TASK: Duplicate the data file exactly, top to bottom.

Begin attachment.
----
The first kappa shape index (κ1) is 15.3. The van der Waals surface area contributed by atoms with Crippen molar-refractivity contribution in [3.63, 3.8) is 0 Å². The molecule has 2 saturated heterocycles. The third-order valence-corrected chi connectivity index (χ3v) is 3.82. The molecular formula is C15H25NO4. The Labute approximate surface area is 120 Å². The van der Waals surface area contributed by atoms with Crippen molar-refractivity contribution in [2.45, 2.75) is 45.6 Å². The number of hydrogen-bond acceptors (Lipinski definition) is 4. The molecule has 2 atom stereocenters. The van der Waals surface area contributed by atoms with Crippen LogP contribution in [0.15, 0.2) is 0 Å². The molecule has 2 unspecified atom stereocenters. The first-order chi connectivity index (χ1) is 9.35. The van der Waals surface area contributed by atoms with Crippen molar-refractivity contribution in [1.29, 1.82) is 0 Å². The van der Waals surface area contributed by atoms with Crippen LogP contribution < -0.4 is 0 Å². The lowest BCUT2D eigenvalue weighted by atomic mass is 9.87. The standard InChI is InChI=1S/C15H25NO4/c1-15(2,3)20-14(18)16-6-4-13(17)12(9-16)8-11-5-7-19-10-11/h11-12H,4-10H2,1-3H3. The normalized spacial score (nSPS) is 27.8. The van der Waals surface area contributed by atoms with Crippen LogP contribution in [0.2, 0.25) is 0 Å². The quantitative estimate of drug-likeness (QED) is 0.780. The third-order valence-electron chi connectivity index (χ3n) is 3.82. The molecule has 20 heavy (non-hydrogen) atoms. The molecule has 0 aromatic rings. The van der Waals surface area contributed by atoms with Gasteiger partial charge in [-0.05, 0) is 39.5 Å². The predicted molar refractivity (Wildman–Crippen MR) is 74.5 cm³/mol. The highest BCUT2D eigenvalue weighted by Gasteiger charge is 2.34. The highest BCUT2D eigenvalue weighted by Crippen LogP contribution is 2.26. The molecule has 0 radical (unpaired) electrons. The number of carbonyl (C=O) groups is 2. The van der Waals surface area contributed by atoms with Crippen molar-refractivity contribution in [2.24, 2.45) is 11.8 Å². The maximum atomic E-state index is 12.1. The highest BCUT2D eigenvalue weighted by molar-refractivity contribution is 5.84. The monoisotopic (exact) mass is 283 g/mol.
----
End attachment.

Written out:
The first kappa shape index (κ1) is 15.3. The van der Waals surface area contributed by atoms with Crippen molar-refractivity contribution in [3.63, 3.8) is 0 Å². The molecule has 2 saturated heterocycles. The third-order valence-corrected chi connectivity index (χ3v) is 3.82. The molecular formula is C15H25NO4. The Labute approximate surface area is 120 Å². The van der Waals surface area contributed by atoms with Crippen molar-refractivity contribution in [2.45, 2.75) is 45.6 Å². The number of hydrogen-bond acceptors (Lipinski definition) is 4. The molecule has 2 atom stereocenters. The van der Waals surface area contributed by atoms with Crippen LogP contribution in [0.15, 0.2) is 0 Å². The molecule has 2 unspecified atom stereocenters. The first-order chi connectivity index (χ1) is 9.35. The van der Waals surface area contributed by atoms with Crippen molar-refractivity contribution in [1.29, 1.82) is 0 Å². The van der Waals surface area contributed by atoms with Crippen LogP contribution < -0.4 is 0 Å². The lowest BCUT2D eigenvalue weighted by atomic mass is 9.87. The standard InChI is InChI=1S/C15H25NO4/c1-15(2,3)20-14(18)16-6-4-13(17)12(9-16)8-11-5-7-19-10-11/h11-12H,4-10H2,1-3H3. The normalized spacial score (nSPS) is 27.8. The van der Waals surface area contributed by atoms with Crippen LogP contribution in [0.2, 0.25) is 0 Å². The quantitative estimate of drug-likeness (QED) is 0.780. The third-order valence-electron chi connectivity index (χ3n) is 3.82. The molecule has 20 heavy (non-hydrogen) atoms. The molecule has 0 aromatic rings. The van der Waals surface area contributed by atoms with Gasteiger partial charge in [-0.05, 0) is 39.5 Å². The predicted molar refractivity (Wildman–Crippen MR) is 74.5 cm³/mol. The highest BCUT2D eigenvalue weighted by Gasteiger charge is 2.34. The highest BCUT2D eigenvalue weighted by Crippen LogP contribution is 2.26. The molecule has 0 radical (unpaired) electrons. The number of carbonyl (C=O) groups is 2. The van der Waals surface area contributed by atoms with Crippen molar-refractivity contribution in [2.24, 2.45) is 11.8 Å². The maximum atomic E-state index is 12.1. The highest BCUT2D eigenvalue weighted by molar-refractivity contribution is 5.84. The monoisotopic (exact) mass is 283 g/mol.